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TitleDevelopment and assessment of a 250 m spatial resolution MODIS annual land cover time series (2000-2011) for the forest region of Canada derived from change-based updating
AuthorPouliot, D; Latifovic, R; Zabcic, N; Guindon, L; Olthof, I
SourceRemote Sensing of Environment vol. 140, 2014 p. 731-743,
Alt SeriesEarth Sciences Sector, Contribution Series 20130261
PublisherElsevier BV
Mediapaper; on-line; digital
File formatpdf
ProvinceBritish Columbia; Alberta; Saskatchewan; Manitoba; Ontario; Quebec; New Brunswick; Nova Scotia; Prince Edward Island; Newfoundland and Labrador; Northwest Territories; Yukon; Nunavut
NTS1; 2; 3; 10; 11; 12; 13; 14; 15; 16; 20; 21; 22; 23; 24; 25; 26; 27; 28; 29; 30; 31; 32; 33; 34; 35; 36; 37; 38; 39; 40; 41; 42; 43; 44; 45; 46; 47; 48; 49; 52; 53; 54; 55; 56; 57; 58; 59; 62; 63; 64; 65; 66; 67; 68; 69; 72; 73; 74; 75; 76; 77; 78; 79; 82; 83; 84; 85; 86; 87; 88; 89; 92; 93; 94; 95; 96; 97; 98; 99; 102; 103; 104; 105; 106; 107; 114O; 114P; 115; 116; 117; 120; 340; 560
Subjectsenvironmental geology; Nature and Environment; remote sensing; MODIS; land cover; time series; change detection; boreal forest; accuracy; Air quality
Illustrationslocation maps; tables; flow charts; satellite images; graphs; histograms
ProgramLand Surface Characterization, Remote Sensing Science
AbstractDetailed information on the spatial and temporal distribution of land cover is required to evaluate the effects of land cover change on environmental processes. The development of temporally consistent land cover time series (LCTS) from satellite-based earth observation has proven difficult because multi-year observations are acquired under different conditions resulting in high inter-annual reflectance variability. This leads to spurious differences in land cover when standard approaches for image classification are applied to generate multi-year land cover data. To reduce this effect, a common solution has been to first detect change and update a base map for only these change areas. As long as the change commission error is low, this approach will ensure high consistency between maps in the time series. Here we present an approach for change-based LCTS development following from previous research, but with significant advancements in change detection, training, classification, and evidence-based refinement. The method was applied to generate an annual LCTS covering Canada spanning 2000-2011 that is consistent between years and can be used to identify dominant change transitions. Assessment of the LCTSwas challenging becausemultiplemaps needed to be evaluated and can be prohibitive particularly for annual time series covering several years. Three approaches were undertaken involving visual examination, comparison with a reference sample derived from Landsat, and comparison with the MODIS Global LCTS V5.1. Visual assessment revealed high inter-map consistency and logical temporal change trajectories of land cover classes. Comparison with the reference sample showed an accuracy of 70% at the 19 class thematic resolution. Accounting for mixed pixels by considering the first or second reference land cover label as correct increasedthe accuracy to 80%. Comparison with the MODIS Global LCTS showed that the Canada LCTS achieved higher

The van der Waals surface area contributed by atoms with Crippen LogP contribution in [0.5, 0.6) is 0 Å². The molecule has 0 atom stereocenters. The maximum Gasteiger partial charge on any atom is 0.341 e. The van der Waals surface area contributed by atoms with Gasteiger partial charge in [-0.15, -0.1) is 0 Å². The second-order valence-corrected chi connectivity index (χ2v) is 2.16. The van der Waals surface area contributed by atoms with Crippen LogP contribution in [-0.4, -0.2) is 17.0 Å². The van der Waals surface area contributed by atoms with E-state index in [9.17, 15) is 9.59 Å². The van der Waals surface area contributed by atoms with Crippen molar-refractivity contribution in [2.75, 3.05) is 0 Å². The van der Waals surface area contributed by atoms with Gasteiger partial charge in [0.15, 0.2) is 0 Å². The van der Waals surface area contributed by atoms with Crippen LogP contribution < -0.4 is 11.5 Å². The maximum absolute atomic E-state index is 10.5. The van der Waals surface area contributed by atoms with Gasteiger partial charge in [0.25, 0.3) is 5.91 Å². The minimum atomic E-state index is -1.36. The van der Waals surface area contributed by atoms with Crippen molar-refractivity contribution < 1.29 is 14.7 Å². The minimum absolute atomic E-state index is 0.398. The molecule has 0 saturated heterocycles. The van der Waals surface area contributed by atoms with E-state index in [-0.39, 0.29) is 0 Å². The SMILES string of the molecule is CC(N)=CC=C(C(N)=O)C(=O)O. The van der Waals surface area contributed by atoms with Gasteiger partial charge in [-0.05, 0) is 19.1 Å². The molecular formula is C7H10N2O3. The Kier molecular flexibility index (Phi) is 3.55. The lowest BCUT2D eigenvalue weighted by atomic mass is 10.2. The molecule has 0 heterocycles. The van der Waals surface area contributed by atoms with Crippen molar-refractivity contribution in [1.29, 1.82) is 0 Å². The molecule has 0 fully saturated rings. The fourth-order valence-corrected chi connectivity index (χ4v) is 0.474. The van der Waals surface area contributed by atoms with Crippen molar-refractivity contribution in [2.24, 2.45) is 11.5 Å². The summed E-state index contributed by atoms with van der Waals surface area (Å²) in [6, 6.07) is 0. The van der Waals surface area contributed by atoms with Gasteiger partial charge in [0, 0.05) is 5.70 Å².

inter-map consistency and accuracy as expected with national relative to global land cover products.
Summary(Plain Language Summary, not published)
Monitoring over large spatial extents, specifically multi-temporal land cover mapping, is challenging because of inconsistencies present in satellite measurements. To reduce these effects, sophisticated algorithms based on advances in the fields of pattern recognition and machine learning were used to develop a set of maps spanning 2000-2011, at an annual time step, that could be compared to determine change. These data will be used for numerous reporting, monitoring, and planning activities involving a wide array of applications such as wildlife habitat, climate change, water resource availability, fire risk, carbon storage and sequestration, numerical weather forecasting, and air quality, as well as general assessments. The accuracy and consistency of these data is a key aspect that allows researchers to understand the effect of land cover dynamics on environmental processes and facilitates improved capacity to predict how future landscape changes will impact ecosystem goods and services.